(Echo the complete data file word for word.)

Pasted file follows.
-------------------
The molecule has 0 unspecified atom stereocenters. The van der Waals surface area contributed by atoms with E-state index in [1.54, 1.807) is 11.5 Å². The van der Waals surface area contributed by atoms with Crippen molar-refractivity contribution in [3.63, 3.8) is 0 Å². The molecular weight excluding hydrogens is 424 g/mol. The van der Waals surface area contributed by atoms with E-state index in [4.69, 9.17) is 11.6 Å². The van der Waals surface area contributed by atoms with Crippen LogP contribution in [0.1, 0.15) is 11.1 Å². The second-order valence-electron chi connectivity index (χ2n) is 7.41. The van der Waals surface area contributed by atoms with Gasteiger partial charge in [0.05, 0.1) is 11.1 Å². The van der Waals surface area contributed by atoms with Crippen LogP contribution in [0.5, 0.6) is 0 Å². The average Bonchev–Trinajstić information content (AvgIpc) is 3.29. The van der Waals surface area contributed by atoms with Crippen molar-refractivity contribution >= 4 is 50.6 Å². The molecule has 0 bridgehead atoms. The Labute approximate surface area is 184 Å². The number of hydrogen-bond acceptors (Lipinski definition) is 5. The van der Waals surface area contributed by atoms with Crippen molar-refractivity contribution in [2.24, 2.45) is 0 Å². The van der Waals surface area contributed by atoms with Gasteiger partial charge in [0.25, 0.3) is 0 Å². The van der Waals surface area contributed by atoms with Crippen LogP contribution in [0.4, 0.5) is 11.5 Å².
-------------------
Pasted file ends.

The molecule has 0 unspecified atom stereocenters. The van der Waals surface area contributed by atoms with E-state index in [1.54, 1.807) is 11.5 Å². The van der Waals surface area contributed by atoms with Crippen molar-refractivity contribution in [3.63, 3.8) is 0 Å². The molecular weight excluding hydrogens is 424 g/mol. The van der Waals surface area contributed by atoms with E-state index in [4.69, 9.17) is 11.6 Å². The van der Waals surface area contributed by atoms with Crippen LogP contribution in [0.1, 0.15) is 11.1 Å². The second-order valence-electron chi connectivity index (χ2n) is 7.41. The van der Waals surface area contributed by atoms with Gasteiger partial charge in [0.05, 0.1) is 11.1 Å². The van der Waals surface area contributed by atoms with Crippen LogP contribution in [0.5, 0.6) is 0 Å². The average Bonchev–Trinajstić information content (AvgIpc) is 3.29. The van der Waals surface area contributed by atoms with Crippen molar-refractivity contribution >= 4 is 50.6 Å². The molecule has 0 bridgehead atoms. The Labute approximate surface area is 184 Å². The number of hydrogen-bond acceptors (Lipinski definition) is 5. The van der Waals surface area contributed by atoms with Crippen molar-refractivity contribution in [2.24, 2.45) is 0 Å². The van der Waals surface area contributed by atoms with Gasteiger partial charge in [0.25, 0.3) is 0 Å². The van der Waals surface area contributed by atoms with Crippen LogP contribution in [0.4, 0.5) is 11.5 Å².